The magic of consciousness
What does it mean to be a conscious counselor, therapist or facilitator? And where is the line between offering support to someone going through a rough patch and wanting to change the world?
Most people who feel drawn to become psychologists or counselors have a desire to make the world a better place by lessening others' suffering. I remember a time during my awakening when I was particularly sensitive and could feel people's fears and suffering as if they were my own. It was an unbearable feeling; in that state, actively doing something to change my surroundings for the better felt empowering - so I started my psychology studies. Some might say that wanting to change the world for the better is a positive agenda, and even applaud me for my morally sound mission. However, what I came to discover (to the chagrin of my ego), was that there was a shadow aspect to my agenda, an unfulfilled need that I had not been aware of before. The need to control my surroundings and lessen the suffering in other people was really a subconscious tactic for me to feel safer.
So what's the problem with that? Well, as long as the inner motivation to help other people is subconsciously driven by my own need to "be saved", I can't be in true service; it's like using my job for my own healing process, but if I'm not aware of that, I will place expectations on the client that are driven by my needs instead of the client's own choices. Yet as a therapist, the only way to authentically support the client is to accept his or her pace and readiness for change. A therapist who is not aware of his or her own shadow aspects, could easily end up projecting their own expectations on the client.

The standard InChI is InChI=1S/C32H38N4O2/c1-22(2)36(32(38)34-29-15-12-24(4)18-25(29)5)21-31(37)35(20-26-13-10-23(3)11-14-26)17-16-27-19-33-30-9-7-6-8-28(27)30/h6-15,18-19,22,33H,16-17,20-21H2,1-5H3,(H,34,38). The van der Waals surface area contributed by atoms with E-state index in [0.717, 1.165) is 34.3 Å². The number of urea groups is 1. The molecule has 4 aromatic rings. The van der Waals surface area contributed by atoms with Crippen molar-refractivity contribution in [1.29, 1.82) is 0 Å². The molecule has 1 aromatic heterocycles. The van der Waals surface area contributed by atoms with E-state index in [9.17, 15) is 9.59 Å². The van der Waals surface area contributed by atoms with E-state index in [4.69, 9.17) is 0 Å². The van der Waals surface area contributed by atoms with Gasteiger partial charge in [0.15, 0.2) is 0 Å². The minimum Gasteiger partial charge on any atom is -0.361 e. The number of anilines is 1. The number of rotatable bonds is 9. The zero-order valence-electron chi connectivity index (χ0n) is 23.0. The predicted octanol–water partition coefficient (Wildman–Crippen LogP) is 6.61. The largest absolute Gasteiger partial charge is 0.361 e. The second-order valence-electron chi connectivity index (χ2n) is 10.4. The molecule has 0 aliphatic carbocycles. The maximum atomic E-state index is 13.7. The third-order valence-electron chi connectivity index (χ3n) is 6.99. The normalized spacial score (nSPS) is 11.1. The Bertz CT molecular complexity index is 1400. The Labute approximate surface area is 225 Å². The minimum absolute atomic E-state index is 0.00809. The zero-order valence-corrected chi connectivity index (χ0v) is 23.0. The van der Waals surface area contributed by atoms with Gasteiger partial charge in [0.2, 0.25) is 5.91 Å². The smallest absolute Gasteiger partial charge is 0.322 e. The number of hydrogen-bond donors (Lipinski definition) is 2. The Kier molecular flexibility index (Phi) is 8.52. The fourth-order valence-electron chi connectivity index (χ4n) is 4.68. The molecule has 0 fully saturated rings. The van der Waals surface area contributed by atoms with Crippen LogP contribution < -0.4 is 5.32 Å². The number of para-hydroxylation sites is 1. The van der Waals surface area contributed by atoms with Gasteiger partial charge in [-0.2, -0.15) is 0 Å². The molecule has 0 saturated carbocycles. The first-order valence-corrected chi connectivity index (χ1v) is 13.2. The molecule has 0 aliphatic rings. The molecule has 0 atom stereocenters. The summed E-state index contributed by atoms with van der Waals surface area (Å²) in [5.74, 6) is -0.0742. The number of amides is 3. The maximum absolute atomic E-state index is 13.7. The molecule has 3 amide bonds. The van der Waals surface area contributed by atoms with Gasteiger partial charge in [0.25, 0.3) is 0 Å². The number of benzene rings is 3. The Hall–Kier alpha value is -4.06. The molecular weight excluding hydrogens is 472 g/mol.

For example, many people come to therapy because they are suffering, yet they are not ready to take responsibility and allow deep changes within themselves. Many people are looking for a quick fix to relieve symptoms, so that they can go back to being efficient and successful: It's easier to take a painkiller for your headache and continue with your day as planned than take half a day off to rest and just be present with your pain. So real transformation is rarely convenient. Yet, being in service without agenda requires accepting the client's choice without judgment - even when the client's choice is to hold onto suffering.
In the end, you can't force or push someone into freedom; all you can do is show the potential of freedom by embodying it within yourself.
It takes a lot to be in true service: It requires us to allow our own joy of beingness. Unless we ourselves have let go of suffering, all our work will be limited by the subconscious agenda to fix ourselves and others. Unless we have allowed freedom, acceptance and forgiveness within, all our service is (whether we intend it or not) tainted by our own fear of the shadow aspects of humans, by our desire to control that which is imbalanced and to change that which we have not yet forgiven within ourselves. This doesn't mean we have to be perfect or enlightened as facilitators, but we do need to be very aware and accepting of the imperfection of the human condition. The mind will resist real change, so when we encounter this resistance in clients, the most compassionate thing we can do is to not resist their resistance. Being in service without agenda could be defined as allowing and supporting change in a client, while accepting any outcome and not burdening the client with expectations.